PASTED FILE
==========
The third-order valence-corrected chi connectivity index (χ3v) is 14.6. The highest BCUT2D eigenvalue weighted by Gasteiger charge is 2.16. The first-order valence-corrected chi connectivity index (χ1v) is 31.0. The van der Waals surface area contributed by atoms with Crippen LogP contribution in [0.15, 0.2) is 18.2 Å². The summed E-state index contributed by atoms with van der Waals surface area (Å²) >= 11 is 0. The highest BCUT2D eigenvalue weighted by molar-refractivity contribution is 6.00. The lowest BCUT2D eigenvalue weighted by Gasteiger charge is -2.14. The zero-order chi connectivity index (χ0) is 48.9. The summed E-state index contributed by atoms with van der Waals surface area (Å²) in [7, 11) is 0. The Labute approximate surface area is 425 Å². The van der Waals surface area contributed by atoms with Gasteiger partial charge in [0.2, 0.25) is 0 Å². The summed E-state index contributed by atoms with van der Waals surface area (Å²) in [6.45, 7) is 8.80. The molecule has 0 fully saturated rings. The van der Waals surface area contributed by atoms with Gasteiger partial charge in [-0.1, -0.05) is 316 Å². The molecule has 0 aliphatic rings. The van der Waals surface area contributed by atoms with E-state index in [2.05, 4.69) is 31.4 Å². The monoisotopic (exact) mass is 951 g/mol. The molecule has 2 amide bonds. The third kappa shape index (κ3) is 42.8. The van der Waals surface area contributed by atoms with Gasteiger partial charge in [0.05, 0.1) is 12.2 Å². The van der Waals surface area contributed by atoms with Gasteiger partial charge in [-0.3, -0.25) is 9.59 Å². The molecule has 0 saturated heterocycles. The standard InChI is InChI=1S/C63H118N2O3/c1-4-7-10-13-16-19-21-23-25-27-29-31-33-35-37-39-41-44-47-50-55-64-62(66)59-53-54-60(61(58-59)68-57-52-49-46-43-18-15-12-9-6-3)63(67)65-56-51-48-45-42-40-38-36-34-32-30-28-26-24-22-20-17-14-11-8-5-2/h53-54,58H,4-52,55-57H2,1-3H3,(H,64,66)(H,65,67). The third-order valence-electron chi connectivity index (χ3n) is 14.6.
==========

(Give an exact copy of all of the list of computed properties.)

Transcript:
The third-order valence-corrected chi connectivity index (χ3v) is 14.6. The highest BCUT2D eigenvalue weighted by Gasteiger charge is 2.16. The first-order valence-corrected chi connectivity index (χ1v) is 31.0. The van der Waals surface area contributed by atoms with Crippen LogP contribution in [0.15, 0.2) is 18.2 Å². The summed E-state index contributed by atoms with van der Waals surface area (Å²) >= 11 is 0. The highest BCUT2D eigenvalue weighted by molar-refractivity contribution is 6.00. The lowest BCUT2D eigenvalue weighted by Gasteiger charge is -2.14. The zero-order chi connectivity index (χ0) is 48.9. The summed E-state index contributed by atoms with van der Waals surface area (Å²) in [7, 11) is 0. The Labute approximate surface area is 425 Å². The van der Waals surface area contributed by atoms with Gasteiger partial charge in [0.2, 0.25) is 0 Å². The summed E-state index contributed by atoms with van der Waals surface area (Å²) in [6.45, 7) is 8.80. The molecule has 0 fully saturated rings. The van der Waals surface area contributed by atoms with Gasteiger partial charge in [-0.1, -0.05) is 316 Å². The molecule has 0 aliphatic rings. The van der Waals surface area contributed by atoms with E-state index in [2.05, 4.69) is 31.4 Å². The monoisotopic (exact) mass is 951 g/mol. The molecule has 2 amide bonds. The third kappa shape index (κ3) is 42.8. The van der Waals surface area contributed by atoms with Gasteiger partial charge in [0.05, 0.1) is 12.2 Å². The van der Waals surface area contributed by atoms with Gasteiger partial charge in [-0.3, -0.25) is 9.59 Å². The molecule has 0 saturated heterocycles. The standard InChI is InChI=1S/C63H118N2O3/c1-4-7-10-13-16-19-21-23-25-27-29-31-33-35-37-39-41-44-47-50-55-64-62(66)59-53-54-60(61(58-59)68-57-52-49-46-43-18-15-12-9-6-3)63(67)65-56-51-48-45-42-40-38-36-34-32-30-28-26-24-22-20-17-14-11-8-5-2/h53-54,58H,4-52,55-57H2,1-3H3,(H,64,66)(H,65,67). The third-order valence-electron chi connectivity index (χ3n) is 14.6.